Also, note that stores which sell consumer goods tend to fall into the services sector. Companies that produce food products would be in the consumer goods sector, whereas grocery stores belong to the services sector. Learn more: Investing in Consumer Goods Stocks.


If the price of gold and oil wasn’t so high at the time of this writing, the Financial sector would be the largest stock market sector on this list. This includes banks and investment companies such as Morgan Stanley or Bank of America.

Additionally, insurance policies and real estate agencies fall into the Financial stock sector as well. Note that this includes health insurance, which is in the financial sector rather than the health care sector.

Financials do very well when the economy is doing well, and tend to do very poorly when the economy is doing poorly. This can be evidenced with the huge losses to stock value that many financial giants incurred during the 2008-2010 time period. Learn more: Financial Services Stocks and Mutual Funds.


When it comes to the stock market, the health care industry is not nearly as big as you might think. This may be perhaps due to the fact that many hospitals are owned by Universities, which are not publicly traded companies.

Nearly the entirety of the Healthcare stock market sector is made up of drug manufacturers. After that, bio-tech companies and companies which produce medical equipment make up nearly the rest of the entire sector. Hospitals, research, and diagnostics make up a very small minority of the health care sector when it comes to the stock market.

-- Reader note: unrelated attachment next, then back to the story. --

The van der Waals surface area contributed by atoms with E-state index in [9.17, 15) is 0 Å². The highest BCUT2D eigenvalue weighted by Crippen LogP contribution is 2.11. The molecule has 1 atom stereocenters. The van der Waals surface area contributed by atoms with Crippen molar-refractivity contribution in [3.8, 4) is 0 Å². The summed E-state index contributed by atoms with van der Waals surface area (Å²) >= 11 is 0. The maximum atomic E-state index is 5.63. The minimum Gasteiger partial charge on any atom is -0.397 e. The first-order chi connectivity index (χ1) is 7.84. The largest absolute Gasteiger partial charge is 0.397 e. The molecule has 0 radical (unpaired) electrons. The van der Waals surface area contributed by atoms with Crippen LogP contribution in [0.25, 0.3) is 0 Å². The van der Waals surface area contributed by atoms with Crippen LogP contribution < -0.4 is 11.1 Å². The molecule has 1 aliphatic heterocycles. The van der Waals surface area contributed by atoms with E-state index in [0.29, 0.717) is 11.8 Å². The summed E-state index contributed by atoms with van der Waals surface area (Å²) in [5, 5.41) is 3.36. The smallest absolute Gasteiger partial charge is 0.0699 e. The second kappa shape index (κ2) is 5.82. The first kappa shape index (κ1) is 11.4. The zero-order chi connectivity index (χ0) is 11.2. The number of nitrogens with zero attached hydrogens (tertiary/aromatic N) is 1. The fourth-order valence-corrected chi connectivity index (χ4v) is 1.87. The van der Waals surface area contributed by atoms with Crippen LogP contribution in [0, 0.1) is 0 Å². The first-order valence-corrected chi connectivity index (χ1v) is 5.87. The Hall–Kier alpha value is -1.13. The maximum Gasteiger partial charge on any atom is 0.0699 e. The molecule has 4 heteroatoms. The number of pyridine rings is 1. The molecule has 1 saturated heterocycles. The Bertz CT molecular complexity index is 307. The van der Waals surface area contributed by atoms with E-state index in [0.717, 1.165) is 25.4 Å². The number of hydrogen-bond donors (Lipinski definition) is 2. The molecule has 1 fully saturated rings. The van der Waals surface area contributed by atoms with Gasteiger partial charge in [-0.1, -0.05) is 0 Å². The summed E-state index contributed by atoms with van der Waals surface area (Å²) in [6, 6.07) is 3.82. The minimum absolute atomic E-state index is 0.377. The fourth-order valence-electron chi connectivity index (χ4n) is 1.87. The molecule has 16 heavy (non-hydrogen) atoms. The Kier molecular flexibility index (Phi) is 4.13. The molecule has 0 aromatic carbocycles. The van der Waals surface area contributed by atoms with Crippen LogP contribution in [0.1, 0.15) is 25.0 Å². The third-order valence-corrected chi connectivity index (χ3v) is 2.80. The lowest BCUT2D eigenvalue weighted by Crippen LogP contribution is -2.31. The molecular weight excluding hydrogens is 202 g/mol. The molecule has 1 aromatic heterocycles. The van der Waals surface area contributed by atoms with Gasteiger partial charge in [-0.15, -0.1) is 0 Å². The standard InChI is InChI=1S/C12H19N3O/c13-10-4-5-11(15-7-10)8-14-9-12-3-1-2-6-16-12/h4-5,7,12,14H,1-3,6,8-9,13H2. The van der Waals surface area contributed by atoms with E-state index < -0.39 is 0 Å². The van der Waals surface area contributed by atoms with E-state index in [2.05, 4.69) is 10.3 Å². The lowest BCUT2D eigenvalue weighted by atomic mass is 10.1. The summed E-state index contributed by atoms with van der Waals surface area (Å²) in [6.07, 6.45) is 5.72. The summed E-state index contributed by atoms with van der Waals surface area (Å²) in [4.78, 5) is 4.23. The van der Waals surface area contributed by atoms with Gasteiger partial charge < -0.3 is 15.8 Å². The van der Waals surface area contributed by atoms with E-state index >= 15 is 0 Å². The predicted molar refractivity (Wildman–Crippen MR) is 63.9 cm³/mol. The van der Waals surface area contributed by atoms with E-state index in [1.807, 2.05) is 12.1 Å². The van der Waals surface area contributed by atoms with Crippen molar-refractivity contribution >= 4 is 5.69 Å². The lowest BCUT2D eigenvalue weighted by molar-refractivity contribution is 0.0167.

Given that this sector is very heavily weighted on the drug industry, any regulations promoted by organizations like the FDA can heavily impact this industry. Typically individual stocks tend to rise and fall the most in price; an expiring patent or drug recall can make a company’s value plummet whereas a new patent can make it drastically rise. Learn more: Health Care Stocks.

Industrial Goods

The industrial goods sector is propped up by three major industries: defense, aerospace, and construction equipment. Giants in this industry include companies like Caterpillar and Boeing.

Given that Government-sponsored defense contracts prop up a large portion of this industry, recent defense cuts aimed at trimming the US deficit can effect stock prices.

Additionally, many companies in this category are big exporters, so the world’s economic state can have a big influence on their value. For example, companies like Caterpillar help produce construction equipment for countries around the world, so if those countries are doing well, so well Caterpillar, regardless of the state of the US economy. Learn more in our section on Industrial Stocks.